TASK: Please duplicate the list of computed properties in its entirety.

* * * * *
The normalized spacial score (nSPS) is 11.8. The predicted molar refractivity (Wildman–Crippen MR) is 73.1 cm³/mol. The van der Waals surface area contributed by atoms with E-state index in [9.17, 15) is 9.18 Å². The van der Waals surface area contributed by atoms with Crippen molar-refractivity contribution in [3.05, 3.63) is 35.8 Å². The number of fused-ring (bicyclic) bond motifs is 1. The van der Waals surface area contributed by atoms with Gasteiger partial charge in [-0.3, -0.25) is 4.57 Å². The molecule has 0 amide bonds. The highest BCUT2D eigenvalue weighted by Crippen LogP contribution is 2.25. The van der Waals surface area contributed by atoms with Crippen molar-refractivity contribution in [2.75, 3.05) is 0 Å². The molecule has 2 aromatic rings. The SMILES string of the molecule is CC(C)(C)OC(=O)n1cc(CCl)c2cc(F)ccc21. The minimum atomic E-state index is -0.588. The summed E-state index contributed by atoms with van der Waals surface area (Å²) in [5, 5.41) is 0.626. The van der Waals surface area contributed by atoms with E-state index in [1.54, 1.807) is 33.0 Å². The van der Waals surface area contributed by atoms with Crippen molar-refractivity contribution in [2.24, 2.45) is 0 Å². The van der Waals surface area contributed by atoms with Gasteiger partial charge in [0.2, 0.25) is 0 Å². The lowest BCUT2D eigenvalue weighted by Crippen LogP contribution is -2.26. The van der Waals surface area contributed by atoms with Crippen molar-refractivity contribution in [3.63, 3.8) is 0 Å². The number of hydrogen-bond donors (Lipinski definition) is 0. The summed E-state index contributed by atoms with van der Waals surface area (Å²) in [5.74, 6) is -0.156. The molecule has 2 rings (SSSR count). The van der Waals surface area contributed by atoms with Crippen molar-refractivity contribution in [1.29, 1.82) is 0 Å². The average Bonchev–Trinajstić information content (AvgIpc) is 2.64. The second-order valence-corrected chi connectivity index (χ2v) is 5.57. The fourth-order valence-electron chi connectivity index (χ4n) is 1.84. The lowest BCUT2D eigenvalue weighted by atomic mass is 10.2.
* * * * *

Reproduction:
The normalized spacial score (nSPS) is 11.8. The predicted molar refractivity (Wildman–Crippen MR) is 73.1 cm³/mol. The van der Waals surface area contributed by atoms with E-state index in [9.17, 15) is 9.18 Å². The van der Waals surface area contributed by atoms with Crippen molar-refractivity contribution in [3.05, 3.63) is 35.8 Å². The number of fused-ring (bicyclic) bond motifs is 1. The van der Waals surface area contributed by atoms with Gasteiger partial charge in [-0.3, -0.25) is 4.57 Å². The molecule has 0 amide bonds. The highest BCUT2D eigenvalue weighted by Crippen LogP contribution is 2.25. The van der Waals surface area contributed by atoms with Crippen molar-refractivity contribution in [2.75, 3.05) is 0 Å². The molecule has 2 aromatic rings. The SMILES string of the molecule is CC(C)(C)OC(=O)n1cc(CCl)c2cc(F)ccc21. The minimum atomic E-state index is -0.588. The summed E-state index contributed by atoms with van der Waals surface area (Å²) in [5, 5.41) is 0.626. The van der Waals surface area contributed by atoms with E-state index in [1.54, 1.807) is 33.0 Å². The van der Waals surface area contributed by atoms with Crippen molar-refractivity contribution in [2.24, 2.45) is 0 Å². The van der Waals surface area contributed by atoms with Gasteiger partial charge in [0.2, 0.25) is 0 Å². The lowest BCUT2D eigenvalue weighted by Crippen LogP contribution is -2.26. The van der Waals surface area contributed by atoms with Crippen molar-refractivity contribution in [3.63, 3.8) is 0 Å². The number of hydrogen-bond donors (Lipinski definition) is 0. The summed E-state index contributed by atoms with van der Waals surface area (Å²) in [5.74, 6) is -0.156. The molecule has 2 rings (SSSR count). The van der Waals surface area contributed by atoms with Crippen molar-refractivity contribution in [1.29, 1.82) is 0 Å². The average Bonchev–Trinajstić information content (AvgIpc) is 2.64. The second-order valence-corrected chi connectivity index (χ2v) is 5.57. The fourth-order valence-electron chi connectivity index (χ4n) is 1.84. The lowest BCUT2D eigenvalue weighted by atomic mass is 10.2.